Don’t read this post. I just want to point out my beef with every debate I see with the SOPA/PIPA debates and why I don’t respect opinions on opinions. If you can’t find it said in the bill, then stating what you think it means is called stating the false or flat out lying. I call it fear mungering. These parties are doing this:
They half skim read the bill. They see small tid bits they don’t fully agree with. They find a small link to how this bill can steam roll into allowing further bills that limit other regulations. They keep exajurating the proposal and future until they reach a ridiculous point and then turn to the public and go “This Bill will Limit Freedom of Speech”. And every fat redneck crawls out of the woodwork with a shotgun and screams, “Dun no body tell mah ow Imma mari mah sista”.
A problem is brought forth to the government. “Dear Mr. Government, we have copyright laws that protect my own intellectual property that you fully support on US soil. However, entities on the internet can blantently disregard these laws as many are internationally hosted or based. They recieve money through US companies operating in the US. This would be illegal if only this wasn’t the internet. It is your responsibility to protect the copyright laws and rights, no matter the terrain”.
This is the base of the problem. So, government attempts to put a law into place that would block financial firms from doing internet business with internationally illegal activities. Which they couldn’t do if it wasn’t the internet, just so you know. And what happens in the writing and debate of this law’s formation comes the most ridiculous statements. As if no body decided to read the bill.
Here’s my points for why I know the person talking about their greif with the bill has no idea what they are talking about:
- SOPA is dead. If you say SOPA/PIPA you are basically shouting, “I refuse to follow up to date information and care not for the changing atmosphere of life. Would any care to debate our involvement in the Serbian Conflict?”
- The lack of understanding that bills change all the time means either you refused to pay attention in DMCA (if that still exist) or that you never saw School House Rock.
- PIPA is not actually called PIPA, it’s called S. 968. You only give acronyms to actual regulations. Don’t give power to something that is simply a proposal in the House. Which most understand as “useless piece of paper that never goes anywhere”.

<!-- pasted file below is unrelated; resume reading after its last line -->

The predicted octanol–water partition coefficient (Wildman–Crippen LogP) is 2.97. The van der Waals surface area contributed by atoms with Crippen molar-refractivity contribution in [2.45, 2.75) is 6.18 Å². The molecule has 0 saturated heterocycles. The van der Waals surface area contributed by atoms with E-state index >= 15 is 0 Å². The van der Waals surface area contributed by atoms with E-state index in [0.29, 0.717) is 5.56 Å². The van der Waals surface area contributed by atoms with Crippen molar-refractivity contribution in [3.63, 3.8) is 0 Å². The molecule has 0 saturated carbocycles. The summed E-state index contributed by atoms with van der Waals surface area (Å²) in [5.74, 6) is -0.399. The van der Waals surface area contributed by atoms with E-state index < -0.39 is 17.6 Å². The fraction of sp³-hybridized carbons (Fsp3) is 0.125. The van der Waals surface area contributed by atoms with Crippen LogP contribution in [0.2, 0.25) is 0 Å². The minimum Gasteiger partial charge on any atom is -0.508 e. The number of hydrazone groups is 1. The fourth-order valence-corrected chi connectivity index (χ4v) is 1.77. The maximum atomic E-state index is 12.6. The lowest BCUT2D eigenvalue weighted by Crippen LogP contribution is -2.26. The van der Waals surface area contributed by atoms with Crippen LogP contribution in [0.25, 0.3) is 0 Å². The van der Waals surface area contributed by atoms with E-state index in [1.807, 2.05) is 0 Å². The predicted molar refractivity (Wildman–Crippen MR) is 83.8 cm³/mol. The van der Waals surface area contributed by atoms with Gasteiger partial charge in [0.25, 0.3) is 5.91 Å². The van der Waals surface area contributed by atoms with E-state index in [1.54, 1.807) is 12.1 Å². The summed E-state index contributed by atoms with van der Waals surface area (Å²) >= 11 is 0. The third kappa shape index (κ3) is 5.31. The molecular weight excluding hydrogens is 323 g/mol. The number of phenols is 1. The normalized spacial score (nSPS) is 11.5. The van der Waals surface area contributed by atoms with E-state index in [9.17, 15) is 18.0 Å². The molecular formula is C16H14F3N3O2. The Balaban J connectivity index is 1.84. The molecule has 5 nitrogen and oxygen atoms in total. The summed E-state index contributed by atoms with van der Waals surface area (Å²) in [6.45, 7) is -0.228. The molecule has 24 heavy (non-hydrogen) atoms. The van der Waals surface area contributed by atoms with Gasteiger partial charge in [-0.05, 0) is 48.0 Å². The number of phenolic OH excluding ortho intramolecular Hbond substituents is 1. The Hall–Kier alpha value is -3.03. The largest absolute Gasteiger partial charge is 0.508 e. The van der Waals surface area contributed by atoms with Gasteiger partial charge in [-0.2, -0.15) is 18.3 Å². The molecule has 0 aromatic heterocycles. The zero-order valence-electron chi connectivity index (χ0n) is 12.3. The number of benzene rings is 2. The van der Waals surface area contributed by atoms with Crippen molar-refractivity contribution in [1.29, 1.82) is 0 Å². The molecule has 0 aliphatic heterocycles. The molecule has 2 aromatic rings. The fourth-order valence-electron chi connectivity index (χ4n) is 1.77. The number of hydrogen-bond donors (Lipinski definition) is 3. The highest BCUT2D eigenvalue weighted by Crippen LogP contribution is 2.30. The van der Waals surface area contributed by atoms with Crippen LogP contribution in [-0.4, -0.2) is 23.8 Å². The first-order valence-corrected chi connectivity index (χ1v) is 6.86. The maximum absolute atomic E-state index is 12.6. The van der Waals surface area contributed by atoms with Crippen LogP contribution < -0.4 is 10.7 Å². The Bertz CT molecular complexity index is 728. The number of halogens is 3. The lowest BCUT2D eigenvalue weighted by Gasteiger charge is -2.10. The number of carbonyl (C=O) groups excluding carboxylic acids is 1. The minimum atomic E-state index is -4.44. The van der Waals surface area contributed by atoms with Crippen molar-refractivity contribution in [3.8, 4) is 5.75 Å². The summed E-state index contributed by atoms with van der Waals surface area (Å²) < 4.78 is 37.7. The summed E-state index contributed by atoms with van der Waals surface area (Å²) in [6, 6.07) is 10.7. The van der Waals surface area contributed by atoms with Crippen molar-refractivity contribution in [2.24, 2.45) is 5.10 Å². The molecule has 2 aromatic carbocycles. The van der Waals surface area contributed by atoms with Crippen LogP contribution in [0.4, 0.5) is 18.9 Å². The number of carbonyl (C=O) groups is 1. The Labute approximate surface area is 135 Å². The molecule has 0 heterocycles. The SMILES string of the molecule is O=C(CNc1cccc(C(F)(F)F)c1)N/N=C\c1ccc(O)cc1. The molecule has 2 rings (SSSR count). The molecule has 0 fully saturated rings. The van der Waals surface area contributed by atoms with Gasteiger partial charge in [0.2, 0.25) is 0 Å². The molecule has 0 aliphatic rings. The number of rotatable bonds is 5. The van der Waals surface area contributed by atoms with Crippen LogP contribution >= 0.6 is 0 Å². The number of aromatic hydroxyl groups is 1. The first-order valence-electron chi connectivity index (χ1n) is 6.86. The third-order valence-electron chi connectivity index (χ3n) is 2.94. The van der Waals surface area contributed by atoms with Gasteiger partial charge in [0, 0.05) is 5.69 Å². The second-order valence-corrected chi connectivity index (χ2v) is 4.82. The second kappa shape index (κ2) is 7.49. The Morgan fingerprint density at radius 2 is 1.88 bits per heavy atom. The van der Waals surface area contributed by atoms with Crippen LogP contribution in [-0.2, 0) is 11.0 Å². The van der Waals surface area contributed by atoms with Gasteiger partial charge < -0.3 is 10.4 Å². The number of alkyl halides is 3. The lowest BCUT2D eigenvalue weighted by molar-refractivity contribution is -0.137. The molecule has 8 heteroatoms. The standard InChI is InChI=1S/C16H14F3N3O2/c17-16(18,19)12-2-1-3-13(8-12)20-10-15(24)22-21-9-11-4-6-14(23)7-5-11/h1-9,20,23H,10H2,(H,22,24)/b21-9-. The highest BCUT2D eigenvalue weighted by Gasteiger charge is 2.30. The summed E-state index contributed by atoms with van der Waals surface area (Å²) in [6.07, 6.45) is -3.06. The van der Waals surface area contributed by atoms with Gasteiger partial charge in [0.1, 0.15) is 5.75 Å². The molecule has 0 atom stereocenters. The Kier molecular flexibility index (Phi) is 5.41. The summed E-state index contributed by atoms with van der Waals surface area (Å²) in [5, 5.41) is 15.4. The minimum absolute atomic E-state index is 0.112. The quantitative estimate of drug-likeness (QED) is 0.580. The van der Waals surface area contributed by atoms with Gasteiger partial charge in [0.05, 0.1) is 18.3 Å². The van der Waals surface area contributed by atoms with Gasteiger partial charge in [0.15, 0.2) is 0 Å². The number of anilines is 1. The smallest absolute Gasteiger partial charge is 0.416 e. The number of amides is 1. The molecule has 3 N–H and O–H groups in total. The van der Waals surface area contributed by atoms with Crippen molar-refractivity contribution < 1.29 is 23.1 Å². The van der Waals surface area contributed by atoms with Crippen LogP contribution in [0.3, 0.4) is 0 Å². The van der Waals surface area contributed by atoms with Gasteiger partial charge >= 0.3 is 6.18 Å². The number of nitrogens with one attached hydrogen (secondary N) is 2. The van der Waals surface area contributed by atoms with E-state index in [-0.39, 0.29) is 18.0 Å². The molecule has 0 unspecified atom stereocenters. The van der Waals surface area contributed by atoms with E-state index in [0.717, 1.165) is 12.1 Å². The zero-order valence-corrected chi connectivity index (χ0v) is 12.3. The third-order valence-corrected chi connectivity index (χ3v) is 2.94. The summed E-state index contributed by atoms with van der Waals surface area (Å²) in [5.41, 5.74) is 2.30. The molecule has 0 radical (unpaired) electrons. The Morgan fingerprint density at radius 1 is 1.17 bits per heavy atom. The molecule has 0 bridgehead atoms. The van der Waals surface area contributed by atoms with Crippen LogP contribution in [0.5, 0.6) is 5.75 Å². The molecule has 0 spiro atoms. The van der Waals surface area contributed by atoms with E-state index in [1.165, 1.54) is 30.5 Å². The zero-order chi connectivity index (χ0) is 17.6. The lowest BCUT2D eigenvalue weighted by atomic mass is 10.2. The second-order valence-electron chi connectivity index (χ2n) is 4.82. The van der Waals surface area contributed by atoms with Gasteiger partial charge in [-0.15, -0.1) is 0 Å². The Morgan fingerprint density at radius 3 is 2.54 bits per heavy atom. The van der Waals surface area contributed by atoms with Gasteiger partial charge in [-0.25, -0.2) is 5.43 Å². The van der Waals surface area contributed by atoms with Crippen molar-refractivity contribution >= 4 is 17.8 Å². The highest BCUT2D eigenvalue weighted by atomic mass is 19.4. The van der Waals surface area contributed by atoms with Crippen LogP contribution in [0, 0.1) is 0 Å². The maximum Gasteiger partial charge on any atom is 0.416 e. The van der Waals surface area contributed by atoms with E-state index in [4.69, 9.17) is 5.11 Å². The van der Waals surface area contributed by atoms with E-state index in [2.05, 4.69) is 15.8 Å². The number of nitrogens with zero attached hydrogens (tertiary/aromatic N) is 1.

- PIPA has 8 Sections and Titled Exactly thus as:
(3) Enhancing Enforcement of Rogue Websites Operated and Registered Overseas
Pretty Fucking Specific Title; Reread as many times as you like to understand the purpose of the bill a little better
(4) Eliminating the Financial Incentive to Steal Intellectual Property
Again, the title is not very ambiguous
(5) Voulentary Action Against Websites Stealing American Intellectual Property
This one is the tricky one.
(6) Saving Clauses
Basically disclosure to ensure that the bill is not opposing other in place clauses.
(7) Guidelines and Studies
A basic list of reports and studies conducted to draw the bill’s need for action; basically what’s wrong and why.
(8) Prevention of Importation of Counterfeit Products and Infringing Devices
Probably the most useless of the sections, as it just reiterates in place laws controlled by Customs and Homeland Security for preventing such physical items. This just reiterates the technological prevention.
Really only 3 sections matter when it comes to debating what the bill is trying to do and what it does give power to do; 3 through 5. Identifying illegal foreign websites, and the action process to stop US based firms from dealing with them; how the US will stop financial gain to these sites; and how this bill protects financial US companies that make an ethical decision to stop dealing with a probable violator (this one’s important).